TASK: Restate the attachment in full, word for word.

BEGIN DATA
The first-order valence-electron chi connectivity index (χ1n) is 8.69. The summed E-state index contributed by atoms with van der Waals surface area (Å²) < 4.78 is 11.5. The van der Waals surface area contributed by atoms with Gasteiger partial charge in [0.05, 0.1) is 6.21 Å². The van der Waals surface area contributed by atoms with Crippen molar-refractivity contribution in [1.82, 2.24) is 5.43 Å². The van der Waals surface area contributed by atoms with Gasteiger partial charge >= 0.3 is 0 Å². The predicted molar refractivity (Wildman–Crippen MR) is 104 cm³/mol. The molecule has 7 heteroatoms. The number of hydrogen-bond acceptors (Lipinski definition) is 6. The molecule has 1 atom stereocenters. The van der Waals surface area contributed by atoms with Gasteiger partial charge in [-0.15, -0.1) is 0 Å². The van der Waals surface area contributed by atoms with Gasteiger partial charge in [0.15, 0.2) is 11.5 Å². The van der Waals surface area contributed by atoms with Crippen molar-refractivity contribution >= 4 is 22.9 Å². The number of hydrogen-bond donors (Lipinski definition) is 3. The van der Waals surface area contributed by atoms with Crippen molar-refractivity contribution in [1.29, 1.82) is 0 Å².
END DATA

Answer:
The first-order valence-electron chi connectivity index (χ1n) is 8.69. The summed E-state index contributed by atoms with van der Waals surface area (Å²) < 4.78 is 11.5. The van der Waals surface area contributed by atoms with Gasteiger partial charge in [0.05, 0.1) is 6.21 Å². The van der Waals surface area contributed by atoms with Crippen molar-refractivity contribution in [1.82, 2.24) is 5.43 Å². The van der Waals surface area contributed by atoms with Gasteiger partial charge >= 0.3 is 0 Å². The predicted molar refractivity (Wildman–Crippen MR) is 104 cm³/mol. The molecule has 7 heteroatoms. The number of hydrogen-bond acceptors (Lipinski definition) is 6. The molecule has 1 atom stereocenters. The van der Waals surface area contributed by atoms with Gasteiger partial charge in [-0.15, -0.1) is 0 Å². The van der Waals surface area contributed by atoms with Gasteiger partial charge in [0.15, 0.2) is 11.5 Å². The van der Waals surface area contributed by atoms with Crippen molar-refractivity contribution >= 4 is 22.9 Å². The number of hydrogen-bond donors (Lipinski definition) is 3. The van der Waals surface area contributed by atoms with Crippen molar-refractivity contribution in [1.29, 1.82) is 0 Å².